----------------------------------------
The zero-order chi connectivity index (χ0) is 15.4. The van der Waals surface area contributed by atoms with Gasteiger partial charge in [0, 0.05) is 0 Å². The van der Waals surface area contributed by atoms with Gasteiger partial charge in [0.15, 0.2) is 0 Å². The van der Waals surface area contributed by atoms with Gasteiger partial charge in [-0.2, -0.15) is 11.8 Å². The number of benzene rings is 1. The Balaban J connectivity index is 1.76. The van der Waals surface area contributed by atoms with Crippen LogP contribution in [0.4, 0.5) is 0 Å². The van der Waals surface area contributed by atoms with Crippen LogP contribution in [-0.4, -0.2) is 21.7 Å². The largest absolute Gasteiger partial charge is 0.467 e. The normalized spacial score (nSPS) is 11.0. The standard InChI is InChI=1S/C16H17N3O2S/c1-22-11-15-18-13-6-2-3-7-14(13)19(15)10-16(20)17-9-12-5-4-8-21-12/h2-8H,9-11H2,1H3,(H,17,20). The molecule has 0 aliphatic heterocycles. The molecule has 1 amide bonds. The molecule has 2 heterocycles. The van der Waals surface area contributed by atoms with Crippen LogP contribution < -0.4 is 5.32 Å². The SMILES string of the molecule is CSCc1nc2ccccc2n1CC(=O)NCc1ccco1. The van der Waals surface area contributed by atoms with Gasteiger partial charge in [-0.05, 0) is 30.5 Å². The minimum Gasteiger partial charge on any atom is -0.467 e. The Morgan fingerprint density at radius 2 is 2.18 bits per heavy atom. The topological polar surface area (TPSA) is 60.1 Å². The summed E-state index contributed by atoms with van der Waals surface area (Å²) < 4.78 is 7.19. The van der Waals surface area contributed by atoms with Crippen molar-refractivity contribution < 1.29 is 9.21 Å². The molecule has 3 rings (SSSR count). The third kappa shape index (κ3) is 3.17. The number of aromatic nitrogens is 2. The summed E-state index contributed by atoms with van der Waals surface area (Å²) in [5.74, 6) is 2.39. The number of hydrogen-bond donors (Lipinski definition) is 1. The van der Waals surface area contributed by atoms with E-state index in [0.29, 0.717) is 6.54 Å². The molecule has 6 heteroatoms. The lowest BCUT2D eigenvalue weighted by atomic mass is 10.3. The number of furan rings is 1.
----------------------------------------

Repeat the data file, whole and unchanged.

The zero-order chi connectivity index (χ0) is 15.4. The van der Waals surface area contributed by atoms with Gasteiger partial charge in [0, 0.05) is 0 Å². The van der Waals surface area contributed by atoms with Gasteiger partial charge in [0.15, 0.2) is 0 Å². The van der Waals surface area contributed by atoms with Gasteiger partial charge in [-0.2, -0.15) is 11.8 Å². The number of benzene rings is 1. The Balaban J connectivity index is 1.76. The van der Waals surface area contributed by atoms with Crippen LogP contribution in [0.4, 0.5) is 0 Å². The van der Waals surface area contributed by atoms with Crippen LogP contribution in [-0.4, -0.2) is 21.7 Å². The largest absolute Gasteiger partial charge is 0.467 e. The normalized spacial score (nSPS) is 11.0. The standard InChI is InChI=1S/C16H17N3O2S/c1-22-11-15-18-13-6-2-3-7-14(13)19(15)10-16(20)17-9-12-5-4-8-21-12/h2-8H,9-11H2,1H3,(H,17,20). The molecule has 0 aliphatic heterocycles. The molecule has 1 amide bonds. The molecule has 2 heterocycles. The van der Waals surface area contributed by atoms with Crippen LogP contribution < -0.4 is 5.32 Å². The SMILES string of the molecule is CSCc1nc2ccccc2n1CC(=O)NCc1ccco1. The van der Waals surface area contributed by atoms with Gasteiger partial charge in [-0.05, 0) is 30.5 Å². The minimum Gasteiger partial charge on any atom is -0.467 e. The Morgan fingerprint density at radius 2 is 2.18 bits per heavy atom. The topological polar surface area (TPSA) is 60.1 Å². The summed E-state index contributed by atoms with van der Waals surface area (Å²) < 4.78 is 7.19. The van der Waals surface area contributed by atoms with Crippen molar-refractivity contribution < 1.29 is 9.21 Å². The molecule has 3 rings (SSSR count). The third kappa shape index (κ3) is 3.17. The number of aromatic nitrogens is 2. The summed E-state index contributed by atoms with van der Waals surface area (Å²) in [5.74, 6) is 2.39. The number of hydrogen-bond donors (Lipinski definition) is 1. The van der Waals surface area contributed by atoms with E-state index in [0.29, 0.717) is 6.54 Å². The molecule has 6 heteroatoms. The lowest BCUT2D eigenvalue weighted by atomic mass is 10.3. The number of furan rings is 1.